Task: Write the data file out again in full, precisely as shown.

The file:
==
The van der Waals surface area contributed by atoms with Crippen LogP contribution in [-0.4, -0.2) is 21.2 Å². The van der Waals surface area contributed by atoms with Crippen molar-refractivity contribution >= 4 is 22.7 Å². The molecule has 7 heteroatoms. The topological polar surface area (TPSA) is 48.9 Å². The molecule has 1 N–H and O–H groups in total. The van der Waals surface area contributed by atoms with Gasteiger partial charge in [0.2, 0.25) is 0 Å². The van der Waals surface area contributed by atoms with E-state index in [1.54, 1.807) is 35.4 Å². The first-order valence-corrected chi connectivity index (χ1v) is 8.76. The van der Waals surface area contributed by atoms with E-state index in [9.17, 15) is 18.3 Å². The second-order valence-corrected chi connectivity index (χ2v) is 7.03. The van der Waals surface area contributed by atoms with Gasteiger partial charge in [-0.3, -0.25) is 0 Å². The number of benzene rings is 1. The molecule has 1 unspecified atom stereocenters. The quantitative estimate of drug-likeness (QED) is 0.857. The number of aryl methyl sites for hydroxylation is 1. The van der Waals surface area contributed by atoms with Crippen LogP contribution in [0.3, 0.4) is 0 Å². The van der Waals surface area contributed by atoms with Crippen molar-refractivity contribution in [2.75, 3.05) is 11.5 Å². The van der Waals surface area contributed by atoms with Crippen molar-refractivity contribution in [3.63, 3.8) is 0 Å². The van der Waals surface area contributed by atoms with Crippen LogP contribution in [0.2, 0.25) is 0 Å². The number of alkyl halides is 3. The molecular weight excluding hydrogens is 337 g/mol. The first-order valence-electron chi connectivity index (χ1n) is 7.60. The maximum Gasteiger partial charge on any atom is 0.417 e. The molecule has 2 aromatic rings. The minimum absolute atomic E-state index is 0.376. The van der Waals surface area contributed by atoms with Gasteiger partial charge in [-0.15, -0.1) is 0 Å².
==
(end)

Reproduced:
The van der Waals surface area contributed by atoms with Crippen LogP contribution in [-0.4, -0.2) is 21.2 Å². The van der Waals surface area contributed by atoms with Crippen molar-refractivity contribution >= 4 is 22.7 Å². The molecule has 7 heteroatoms. The topological polar surface area (TPSA) is 48.9 Å². The molecule has 1 N–H and O–H groups in total. The van der Waals surface area contributed by atoms with Gasteiger partial charge in [0.2, 0.25) is 0 Å². The van der Waals surface area contributed by atoms with E-state index in [1.54, 1.807) is 35.4 Å². The first-order valence-corrected chi connectivity index (χ1v) is 8.76. The van der Waals surface area contributed by atoms with E-state index in [9.17, 15) is 18.3 Å². The second-order valence-corrected chi connectivity index (χ2v) is 7.03. The van der Waals surface area contributed by atoms with Gasteiger partial charge in [-0.3, -0.25) is 0 Å². The number of benzene rings is 1. The molecule has 1 unspecified atom stereocenters. The quantitative estimate of drug-likeness (QED) is 0.857. The number of aryl methyl sites for hydroxylation is 1. The van der Waals surface area contributed by atoms with Crippen LogP contribution in [0.3, 0.4) is 0 Å². The van der Waals surface area contributed by atoms with Crippen molar-refractivity contribution in [2.75, 3.05) is 11.5 Å². The van der Waals surface area contributed by atoms with Crippen molar-refractivity contribution in [3.63, 3.8) is 0 Å². The van der Waals surface area contributed by atoms with Crippen LogP contribution in [0.2, 0.25) is 0 Å². The number of alkyl halides is 3. The molecular weight excluding hydrogens is 337 g/mol. The first-order valence-electron chi connectivity index (χ1n) is 7.60. The maximum Gasteiger partial charge on any atom is 0.417 e. The molecule has 2 aromatic rings. The minimum absolute atomic E-state index is 0.376. The van der Waals surface area contributed by atoms with Gasteiger partial charge in [-0.15, -0.1) is 0 Å².